Time reports: Discussions of sexual harassment in polite company tend to rely on euphemisms: harassment becomes “inappropriate behavior,” assault becomes “misconduct,” rape becomes “abuse.” We’re accustomed to hearing those softened words, which downplay the pain of the experience. That’s one of the reasons why the Access Hollywood tape that surfaced in October 2016 was such a jolt. The language used by the man who would become America’s 45th President, captured on a 2005 recording, was, by any standard, vulgar. He didn’t just say that he’d made a pass; he “moved on her like a bitch.” He didn’t just talk about fondling women; he bragged that he could “grab ’em by the pussy.”
That Donald Trump could express himself that way and still be elected President is part of what stoked the rage that fueled the Women’s March the day after his Inauguration. It’s why women seized on that crude word as the emblem of the protest that dwarfed Trump’s Inauguration crowd size. “All social movements have highly visible precipitating factors,” says Aldon Morris, a professor of sociology at Northwestern University. “In this case, you had Harvey Weinstein, and before that you had Trump.”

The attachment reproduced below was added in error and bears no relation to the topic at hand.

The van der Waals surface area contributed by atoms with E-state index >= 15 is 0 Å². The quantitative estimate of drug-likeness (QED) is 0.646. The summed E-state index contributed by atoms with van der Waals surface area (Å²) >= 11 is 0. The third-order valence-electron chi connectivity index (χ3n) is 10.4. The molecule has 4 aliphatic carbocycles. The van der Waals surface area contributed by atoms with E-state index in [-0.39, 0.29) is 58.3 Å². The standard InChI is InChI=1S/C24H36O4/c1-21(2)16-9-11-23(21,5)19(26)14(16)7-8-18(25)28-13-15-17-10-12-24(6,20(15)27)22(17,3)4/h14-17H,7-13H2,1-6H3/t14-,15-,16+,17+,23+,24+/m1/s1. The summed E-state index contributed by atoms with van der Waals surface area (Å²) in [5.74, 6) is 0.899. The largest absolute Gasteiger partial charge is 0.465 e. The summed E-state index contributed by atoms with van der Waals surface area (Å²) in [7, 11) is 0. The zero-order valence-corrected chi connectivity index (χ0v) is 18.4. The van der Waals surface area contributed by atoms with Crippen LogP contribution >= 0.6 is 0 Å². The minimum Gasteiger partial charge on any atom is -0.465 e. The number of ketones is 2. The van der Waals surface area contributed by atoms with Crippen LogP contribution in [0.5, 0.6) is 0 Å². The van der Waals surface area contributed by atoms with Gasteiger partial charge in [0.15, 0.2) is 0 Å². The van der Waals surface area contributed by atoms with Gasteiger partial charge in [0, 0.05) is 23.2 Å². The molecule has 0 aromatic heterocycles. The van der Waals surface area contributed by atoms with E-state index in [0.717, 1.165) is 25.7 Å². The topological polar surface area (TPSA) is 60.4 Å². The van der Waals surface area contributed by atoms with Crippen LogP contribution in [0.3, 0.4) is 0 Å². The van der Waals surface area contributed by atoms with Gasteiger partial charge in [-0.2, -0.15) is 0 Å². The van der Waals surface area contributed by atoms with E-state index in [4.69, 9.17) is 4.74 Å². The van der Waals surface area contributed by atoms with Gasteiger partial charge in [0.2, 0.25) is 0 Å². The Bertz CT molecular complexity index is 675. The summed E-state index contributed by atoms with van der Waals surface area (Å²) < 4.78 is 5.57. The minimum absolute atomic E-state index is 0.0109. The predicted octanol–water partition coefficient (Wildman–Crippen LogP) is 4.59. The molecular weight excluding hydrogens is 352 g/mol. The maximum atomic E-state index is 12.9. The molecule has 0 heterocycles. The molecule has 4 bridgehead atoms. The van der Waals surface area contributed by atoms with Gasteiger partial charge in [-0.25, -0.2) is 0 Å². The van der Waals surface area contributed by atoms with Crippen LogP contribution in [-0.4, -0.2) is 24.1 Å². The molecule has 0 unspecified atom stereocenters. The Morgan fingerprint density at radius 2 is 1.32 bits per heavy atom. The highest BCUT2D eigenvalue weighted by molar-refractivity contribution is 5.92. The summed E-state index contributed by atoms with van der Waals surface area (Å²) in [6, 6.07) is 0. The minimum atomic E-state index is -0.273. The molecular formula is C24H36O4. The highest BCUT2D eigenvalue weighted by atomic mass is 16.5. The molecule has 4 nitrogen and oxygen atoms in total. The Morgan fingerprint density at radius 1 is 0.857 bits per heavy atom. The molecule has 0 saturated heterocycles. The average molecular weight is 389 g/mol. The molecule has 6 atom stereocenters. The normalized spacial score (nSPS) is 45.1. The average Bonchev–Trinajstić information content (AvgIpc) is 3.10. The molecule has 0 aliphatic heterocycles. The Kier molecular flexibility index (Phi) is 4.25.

Megyn Kelly, the NBC anchor who revealed in October that she had complained to Fox News executives about Bill O’Reilly’s treatment of women, and who was a target of Trump’s ire during the campaign, says the tape as well as the tenor of the election turned the political into the personal. “I have real doubts about whether we’d be going through this if Hillary Clinton had won, because I think that President Trump’s election in many ways was a setback for women,” says Kelly, who noted that not all women at the march were Clinton supporters. “But the overall message to us was that we don’t really matter.”
So it was not entirely surprising that 2017 began with women donning “pussy hats” and marching on the nation’s capital in a show of unity and fury. What was startling was the size of the protest. It was one of the largest in U.S. history and spawned satellite marches in all 50 states and more than 50 other countries.
Summer Zervos, a former contestant on The Apprentice, was one of roughly 20 women to accuse the President of sexual harassment. She filed a defamation suit against Trump days before his Inauguration after he disputed her claims by calling her a liar. A New York judge is expected to decide soon if the President is immune to civil suits while in office. No matter the outcome, the allegations added fuel to a growing fire. [Continue reading…]